Description - Visitors to the Sideling Hill Exhibit Center can view one of the best rock exposures in the Northeastern United States. This 340-foot vertical cut into the 350 million year old sedimentary rock reveals a vast wall of tightly folded syncline. For outdoor enthusiasts, this is a prime location for mountain scenery and wildlife, especially in the spring when the wildflowers of the forest floor and the mountain laurel bloom. The four story exhibit center features interpretive displays, an orientation program, and tourism information.
Copyright: - Maryland State Forest and Park Service
Sideling Hill Exhibit Center and WMA
Sideling Hill has been a formidable obstacle to travel since the earliest days when settlers were moving west. Travelers formerly crossed the mountain about two miles to the south on U.S. Highway 40. A new route to the west was needed to meet interstate standards and construction of the road cut began in 1983. Excavation of ten million tons of rock were later used as fill to construct the inclined road grades leading up to the cut from the east and west.
- The 4-story Sideling Hill Exhibit Center was created to help provide the public with a better understanding of the geology of the cut. The exhibit center features interpretive exhibits, an orientation program and tourism information. It is open daily from 9 AM - 5 PM, except for major holidays. Restrooms are available 24 hours a day. School or group tours of the center to explain the basic geology of the area can be made by calling 301-842-2155. While there is no cost for the tour, there is a small reservation fee.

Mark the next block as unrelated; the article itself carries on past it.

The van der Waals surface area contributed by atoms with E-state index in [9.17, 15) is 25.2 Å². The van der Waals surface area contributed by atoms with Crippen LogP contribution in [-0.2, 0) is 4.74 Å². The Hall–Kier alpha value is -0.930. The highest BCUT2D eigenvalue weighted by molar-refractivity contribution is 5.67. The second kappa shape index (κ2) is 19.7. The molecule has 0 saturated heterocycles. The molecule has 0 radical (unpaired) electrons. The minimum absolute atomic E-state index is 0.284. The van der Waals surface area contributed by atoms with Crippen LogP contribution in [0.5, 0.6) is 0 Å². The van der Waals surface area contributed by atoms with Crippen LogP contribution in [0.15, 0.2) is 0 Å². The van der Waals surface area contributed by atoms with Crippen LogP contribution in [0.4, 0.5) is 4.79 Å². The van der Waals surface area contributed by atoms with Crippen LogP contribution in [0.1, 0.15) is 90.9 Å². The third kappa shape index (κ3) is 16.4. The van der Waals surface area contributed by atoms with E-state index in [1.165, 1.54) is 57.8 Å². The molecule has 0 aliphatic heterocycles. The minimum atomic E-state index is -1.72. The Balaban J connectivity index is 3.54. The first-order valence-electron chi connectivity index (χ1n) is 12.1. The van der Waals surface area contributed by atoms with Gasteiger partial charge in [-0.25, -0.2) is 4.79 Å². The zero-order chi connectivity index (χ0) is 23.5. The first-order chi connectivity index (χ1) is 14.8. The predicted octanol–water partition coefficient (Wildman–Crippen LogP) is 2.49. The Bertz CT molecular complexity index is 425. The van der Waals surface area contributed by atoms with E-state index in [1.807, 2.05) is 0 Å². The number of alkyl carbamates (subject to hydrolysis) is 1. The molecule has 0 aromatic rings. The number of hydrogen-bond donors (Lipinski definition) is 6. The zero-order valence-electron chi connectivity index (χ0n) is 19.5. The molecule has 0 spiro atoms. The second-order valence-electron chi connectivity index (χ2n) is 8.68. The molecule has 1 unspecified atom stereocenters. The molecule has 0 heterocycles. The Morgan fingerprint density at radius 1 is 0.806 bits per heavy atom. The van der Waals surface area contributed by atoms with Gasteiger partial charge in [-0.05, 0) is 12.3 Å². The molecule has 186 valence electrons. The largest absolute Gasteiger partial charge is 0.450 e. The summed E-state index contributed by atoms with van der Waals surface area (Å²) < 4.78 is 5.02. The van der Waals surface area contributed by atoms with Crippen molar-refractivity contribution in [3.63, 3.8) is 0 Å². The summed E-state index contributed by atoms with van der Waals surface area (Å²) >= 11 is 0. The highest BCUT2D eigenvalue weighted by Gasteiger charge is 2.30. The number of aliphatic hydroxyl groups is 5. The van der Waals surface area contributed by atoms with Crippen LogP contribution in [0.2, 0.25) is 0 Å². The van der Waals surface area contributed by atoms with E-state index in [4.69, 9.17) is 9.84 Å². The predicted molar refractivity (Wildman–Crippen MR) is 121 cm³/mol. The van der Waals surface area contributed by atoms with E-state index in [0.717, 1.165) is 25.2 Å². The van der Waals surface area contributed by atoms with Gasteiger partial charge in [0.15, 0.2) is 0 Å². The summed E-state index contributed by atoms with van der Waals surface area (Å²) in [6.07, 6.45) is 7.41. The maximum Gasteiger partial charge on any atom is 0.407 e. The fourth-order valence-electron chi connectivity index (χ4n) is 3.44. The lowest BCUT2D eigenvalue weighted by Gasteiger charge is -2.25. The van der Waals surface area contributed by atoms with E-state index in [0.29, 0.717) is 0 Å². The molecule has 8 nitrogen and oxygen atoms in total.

White-tailed deer, turkey, ruffed grouse and squirrels will challenge the forest hunter. Anglers will enjoy "put-and-take" fishing for stocked trout in the shallow creek. Canoeing is only possible during the spring melt, but canoeists will find the creek is at its most splendid at this time of year. Old logging roads are scattered throughout Sideling Hill WMA, creating both easy and challenging walks for hikers.
The exhibit center is accessible, as are the other levels of the building, by stairs or elevator, to view various geologic exhibits. Several exhibits are designed for the visually and hearing impaired. Wheelchairs are available.
Recreation - Picnicking, wildlife viewing, canoeing, concession, hiking and visitor center are offered.
Climate - Maryland has four distinct seasons with spring and fall being particularly pleasant with low humidity and mild temperatures. The average January temperature ranges between 30 and 34 degrees F (-1 to 1 C) with July averages ranging between 74 degrees F and 80 degrees F. Typically, coastal temperatures are slightly warmer then the western Appalachian Plateau area. Travelers should be aware that winters can become miserably cold and summers can be hazy, hot and humid with afternoon thundershowers.
Sideling Hill Visitor Center is located 33 miles west of Hagerstown, and 6 miles west of Hancock on Interstate 68.